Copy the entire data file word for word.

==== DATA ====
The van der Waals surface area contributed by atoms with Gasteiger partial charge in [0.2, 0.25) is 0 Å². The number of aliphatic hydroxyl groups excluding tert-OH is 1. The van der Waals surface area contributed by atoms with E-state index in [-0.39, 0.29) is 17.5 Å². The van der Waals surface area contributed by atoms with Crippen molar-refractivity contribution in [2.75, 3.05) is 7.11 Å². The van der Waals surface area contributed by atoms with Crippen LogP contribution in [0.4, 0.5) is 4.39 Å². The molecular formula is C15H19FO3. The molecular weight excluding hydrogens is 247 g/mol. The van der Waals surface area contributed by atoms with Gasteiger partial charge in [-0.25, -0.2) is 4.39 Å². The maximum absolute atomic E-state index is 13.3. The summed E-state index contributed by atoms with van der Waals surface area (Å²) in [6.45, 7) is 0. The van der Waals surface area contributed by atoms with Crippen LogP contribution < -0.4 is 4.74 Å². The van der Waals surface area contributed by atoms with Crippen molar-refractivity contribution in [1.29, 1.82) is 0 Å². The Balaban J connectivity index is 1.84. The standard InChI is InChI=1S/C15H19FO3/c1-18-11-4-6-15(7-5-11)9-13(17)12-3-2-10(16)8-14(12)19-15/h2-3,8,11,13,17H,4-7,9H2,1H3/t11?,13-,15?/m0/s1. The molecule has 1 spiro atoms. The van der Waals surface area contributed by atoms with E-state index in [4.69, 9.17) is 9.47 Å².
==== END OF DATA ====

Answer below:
The van der Waals surface area contributed by atoms with Gasteiger partial charge in [0.2, 0.25) is 0 Å². The number of aliphatic hydroxyl groups excluding tert-OH is 1. The van der Waals surface area contributed by atoms with E-state index in [-0.39, 0.29) is 17.5 Å². The van der Waals surface area contributed by atoms with Crippen molar-refractivity contribution in [2.75, 3.05) is 7.11 Å². The van der Waals surface area contributed by atoms with Crippen LogP contribution in [0.4, 0.5) is 4.39 Å². The molecular formula is C15H19FO3. The molecular weight excluding hydrogens is 247 g/mol. The van der Waals surface area contributed by atoms with Gasteiger partial charge in [-0.25, -0.2) is 4.39 Å². The maximum absolute atomic E-state index is 13.3. The summed E-state index contributed by atoms with van der Waals surface area (Å²) in [6.45, 7) is 0. The van der Waals surface area contributed by atoms with Crippen LogP contribution < -0.4 is 4.74 Å². The van der Waals surface area contributed by atoms with Crippen molar-refractivity contribution in [1.29, 1.82) is 0 Å². The Balaban J connectivity index is 1.84. The standard InChI is InChI=1S/C15H19FO3/c1-18-11-4-6-15(7-5-11)9-13(17)12-3-2-10(16)8-14(12)19-15/h2-3,8,11,13,17H,4-7,9H2,1H3/t11?,13-,15?/m0/s1. The molecule has 1 spiro atoms. The van der Waals surface area contributed by atoms with E-state index in [4.69, 9.17) is 9.47 Å².